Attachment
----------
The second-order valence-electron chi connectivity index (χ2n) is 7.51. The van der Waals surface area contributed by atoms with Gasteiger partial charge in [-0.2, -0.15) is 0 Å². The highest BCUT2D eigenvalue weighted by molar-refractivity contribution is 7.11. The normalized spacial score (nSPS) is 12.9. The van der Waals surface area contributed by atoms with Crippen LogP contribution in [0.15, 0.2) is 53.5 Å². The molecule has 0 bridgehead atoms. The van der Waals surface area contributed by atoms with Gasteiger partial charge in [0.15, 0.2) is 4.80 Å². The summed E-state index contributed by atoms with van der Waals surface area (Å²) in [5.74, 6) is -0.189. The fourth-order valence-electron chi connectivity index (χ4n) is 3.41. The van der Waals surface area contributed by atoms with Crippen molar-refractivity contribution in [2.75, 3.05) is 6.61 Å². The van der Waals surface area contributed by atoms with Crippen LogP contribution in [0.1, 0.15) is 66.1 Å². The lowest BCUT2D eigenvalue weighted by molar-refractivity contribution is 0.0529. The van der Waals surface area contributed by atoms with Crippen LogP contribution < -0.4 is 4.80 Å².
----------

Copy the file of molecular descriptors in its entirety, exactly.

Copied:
The second-order valence-electron chi connectivity index (χ2n) is 7.51. The van der Waals surface area contributed by atoms with Gasteiger partial charge in [-0.2, -0.15) is 0 Å². The highest BCUT2D eigenvalue weighted by molar-refractivity contribution is 7.11. The normalized spacial score (nSPS) is 12.9. The van der Waals surface area contributed by atoms with Crippen LogP contribution in [0.15, 0.2) is 53.5 Å². The molecule has 0 bridgehead atoms. The van der Waals surface area contributed by atoms with Gasteiger partial charge in [0.15, 0.2) is 4.80 Å². The summed E-state index contributed by atoms with van der Waals surface area (Å²) in [5.74, 6) is -0.189. The fourth-order valence-electron chi connectivity index (χ4n) is 3.41. The van der Waals surface area contributed by atoms with Crippen molar-refractivity contribution in [2.75, 3.05) is 6.61 Å². The van der Waals surface area contributed by atoms with Crippen LogP contribution in [0.1, 0.15) is 66.1 Å². The lowest BCUT2D eigenvalue weighted by molar-refractivity contribution is 0.0529. The van der Waals surface area contributed by atoms with Crippen LogP contribution < -0.4 is 4.80 Å².